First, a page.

I use to think my training program wasn’t getting me the results I was after, only to realise that it was where I was training, not WHAT I was training, that was broken.

I use to train in your regular commercial 24hr gym. I would turn up at stupid o’clock in the morning to guarantee the one and only squat rack would be free, plug my headphones in and get stuck in to my program – cleaning up other people’s weights that were thrown on the ground as I went. I would rush through each exercise to ensure that I was able to use the next piece of equipment I needed to complete my program before peak morning hour struck. No one in there talked, everyone just went about their training avoiding awkward eye contact in the myriad of mirrors spread about the place.

I repeated this process 5 mornings a week until I finally moved to where I am based now – Functional Fitness Australia.

It wasn’t until yesterday when I ventured back in to a ‘commercial gym’ that I realised just how poisonous this environment was for me.

I went to train at a 24hr Fitness (franchise) and was greeted by someone who looked like they got payed below minimum wage and loved every minute of their job. I bee-lined it straight to the cardio equipment to warm up on a rower that hadn’t seen a slick of oil or had the seat adjusted since they got it close to 1000 years ago (cavemen had rowers too you know). I then went down to the basement to the free weight area and found the only single bar that could be used for deadlifting and started to warm up. The plates were all ‘hexagonal’ – like the shape of that thing you had no idea what it was is geometry? With all of the flat sides – ie. Not round. I could deal with the odd shaped plates, that was fine. I could even deal with seeing my deadlift face in the mirror as I struggled through my sets – well it was either that, or facing my bum towards the mirror and giving everyone a right old view of that instead!

It was what I saw in my rest periods between sets that I couldn’t handle. On one side of the gym was a guy who must’ve been doing a muscular endurance program – how do I know? Because he was screaming out loud every f@cking rep he did. On the other was a guy using weightlifting straps to hold himself on to the chip up bar while he did chin ups with his nose reaching for the bar with a belt and weight on. Next to me in the squat rack was a girl who couldn’t reach the bar so instead of lowering the bar – she piled up a couple of plates and squatted on them instead (her husband was there helping her) and then sure enough there was the guy doing bicep curls in the mirror. That was in the first 30min I was there.

Seeing all this unfold literally started giving me anxiety. No one was putting himself or herself in immediate danger doing what they were doing however I felt a duty of care for everyone in that gym. But who was I to offer them that there was a better way to do what they were doing? Who’s responsibility was it? Mine because I am a coach? Did they even give a shit?

What I feel dictated me being able to make that decision was that no one in there talked to each other. In that environment, you didn’t exist (unless of course you were using a piece of equipment someone wanted) and that goes against everything that human beings crave – the longing to feel like they are cared for and are valued. It’s like by making yourself known, you were disrupting the natural order in that space.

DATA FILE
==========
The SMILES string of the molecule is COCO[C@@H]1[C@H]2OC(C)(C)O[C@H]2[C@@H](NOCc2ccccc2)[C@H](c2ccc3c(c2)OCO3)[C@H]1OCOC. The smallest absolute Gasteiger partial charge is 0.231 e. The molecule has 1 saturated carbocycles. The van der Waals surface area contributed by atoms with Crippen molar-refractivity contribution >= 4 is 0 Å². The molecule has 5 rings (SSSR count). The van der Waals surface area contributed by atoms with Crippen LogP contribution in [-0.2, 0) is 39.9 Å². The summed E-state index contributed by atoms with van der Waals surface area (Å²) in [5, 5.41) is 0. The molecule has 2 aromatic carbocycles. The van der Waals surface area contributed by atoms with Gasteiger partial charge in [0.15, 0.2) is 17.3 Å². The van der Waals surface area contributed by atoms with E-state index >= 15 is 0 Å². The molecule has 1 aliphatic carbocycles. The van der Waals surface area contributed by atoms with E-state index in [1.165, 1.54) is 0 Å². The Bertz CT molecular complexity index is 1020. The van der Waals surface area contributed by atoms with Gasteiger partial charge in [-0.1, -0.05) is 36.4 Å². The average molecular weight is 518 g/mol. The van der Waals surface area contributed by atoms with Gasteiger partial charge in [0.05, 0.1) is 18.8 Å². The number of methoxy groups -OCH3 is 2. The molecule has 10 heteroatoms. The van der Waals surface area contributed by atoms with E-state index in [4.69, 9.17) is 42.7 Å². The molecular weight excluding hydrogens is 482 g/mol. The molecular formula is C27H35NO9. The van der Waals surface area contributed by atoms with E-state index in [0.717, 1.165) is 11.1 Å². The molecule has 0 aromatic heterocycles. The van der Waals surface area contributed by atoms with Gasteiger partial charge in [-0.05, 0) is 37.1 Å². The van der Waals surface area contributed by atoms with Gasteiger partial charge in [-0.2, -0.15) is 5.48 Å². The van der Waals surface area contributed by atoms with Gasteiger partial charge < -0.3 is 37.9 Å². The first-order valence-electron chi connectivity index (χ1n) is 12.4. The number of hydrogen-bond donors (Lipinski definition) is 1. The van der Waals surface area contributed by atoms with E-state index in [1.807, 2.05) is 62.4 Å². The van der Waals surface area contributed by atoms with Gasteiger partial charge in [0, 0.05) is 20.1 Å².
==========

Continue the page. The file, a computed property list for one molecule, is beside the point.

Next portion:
Now I know there are a number of reasons people choose to train in these environments – I have PT friends who prefer to train in commercial gyms or gyms other than the ones they work in so they can train without interruption from clients. If you have a particular performance goal you’re training for, it doesn’t particularly matter where you train as long as you’re getting the desired results and I even use to find enjoyment training in this type of environment – but for the majority of us, environment is everything and this is not the environment for most.

Whoever walks in to our gym is greeted by a ‘hello’ and a bunch of smiling faces. Our classes are run in small groups so you are guaranteed a particular level of attention and aren’t left feeling lost in the crowd. You book in for sessions in advance and we have a small client base so we notice when you’re not around. In our gym, like most other community gyms, you matter.

And I’m not just speaking on behalf of FUNC. – I know a number of community gyms who operate the same way (hey guys!). Community gyms are run for the members – not for the lucrative profits, and this can make all the difference.

I understand that there are ‘communities’ inside your typical commercial gym, I have a number of friends who train where they do because they enjoy doing their own training program with friends when they life, however if you’re walking in to your gym feeling like another number, like your more of an inconvenience than a priority or if you feel like you’re not valued – then you’re in the wrong fucking gym.

Training is so much more than just getting physical results. It has the ability to impact your mental health positively, or negatively. If you feel like your training is not getting you the results you’re after or if you leave the gym feeling worse than you did when you walked in – have a look around you and ask yourself is this really the right environment for you.